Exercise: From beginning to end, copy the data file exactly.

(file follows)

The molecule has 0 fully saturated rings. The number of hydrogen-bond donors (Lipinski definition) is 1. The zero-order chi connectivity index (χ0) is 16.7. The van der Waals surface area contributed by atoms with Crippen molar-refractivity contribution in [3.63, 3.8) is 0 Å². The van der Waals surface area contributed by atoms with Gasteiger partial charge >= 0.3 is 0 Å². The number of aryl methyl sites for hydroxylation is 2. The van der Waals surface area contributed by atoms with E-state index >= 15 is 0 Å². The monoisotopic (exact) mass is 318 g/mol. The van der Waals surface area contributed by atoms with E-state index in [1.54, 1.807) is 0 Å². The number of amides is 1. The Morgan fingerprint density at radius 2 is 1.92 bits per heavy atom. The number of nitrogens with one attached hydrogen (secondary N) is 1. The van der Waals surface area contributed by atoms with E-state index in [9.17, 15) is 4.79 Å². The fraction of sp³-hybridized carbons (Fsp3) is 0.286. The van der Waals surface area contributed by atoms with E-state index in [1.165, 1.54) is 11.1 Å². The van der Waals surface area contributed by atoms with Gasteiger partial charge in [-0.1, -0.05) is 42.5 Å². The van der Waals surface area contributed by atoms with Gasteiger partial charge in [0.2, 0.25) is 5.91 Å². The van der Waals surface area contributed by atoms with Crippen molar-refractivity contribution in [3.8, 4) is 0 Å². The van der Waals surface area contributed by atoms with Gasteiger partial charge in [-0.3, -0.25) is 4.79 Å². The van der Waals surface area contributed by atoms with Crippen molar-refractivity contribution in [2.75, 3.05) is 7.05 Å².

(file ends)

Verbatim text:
The molecule has 0 fully saturated rings. The number of hydrogen-bond donors (Lipinski definition) is 1. The zero-order chi connectivity index (χ0) is 16.7. The van der Waals surface area contributed by atoms with Crippen molar-refractivity contribution in [3.63, 3.8) is 0 Å². The van der Waals surface area contributed by atoms with Gasteiger partial charge >= 0.3 is 0 Å². The number of aryl methyl sites for hydroxylation is 2. The van der Waals surface area contributed by atoms with E-state index >= 15 is 0 Å². The monoisotopic (exact) mass is 318 g/mol. The van der Waals surface area contributed by atoms with E-state index in [1.54, 1.807) is 0 Å². The number of amides is 1. The Morgan fingerprint density at radius 2 is 1.92 bits per heavy atom. The number of nitrogens with one attached hydrogen (secondary N) is 1. The van der Waals surface area contributed by atoms with E-state index in [9.17, 15) is 4.79 Å². The fraction of sp³-hybridized carbons (Fsp3) is 0.286. The van der Waals surface area contributed by atoms with E-state index in [1.165, 1.54) is 11.1 Å². The van der Waals surface area contributed by atoms with Gasteiger partial charge in [-0.1, -0.05) is 42.5 Å². The van der Waals surface area contributed by atoms with Gasteiger partial charge in [0.2, 0.25) is 5.91 Å². The van der Waals surface area contributed by atoms with Crippen molar-refractivity contribution in [3.8, 4) is 0 Å². The van der Waals surface area contributed by atoms with Gasteiger partial charge in [-0.3, -0.25) is 4.79 Å². The van der Waals surface area contributed by atoms with Crippen molar-refractivity contribution in [2.75, 3.05) is 7.05 Å².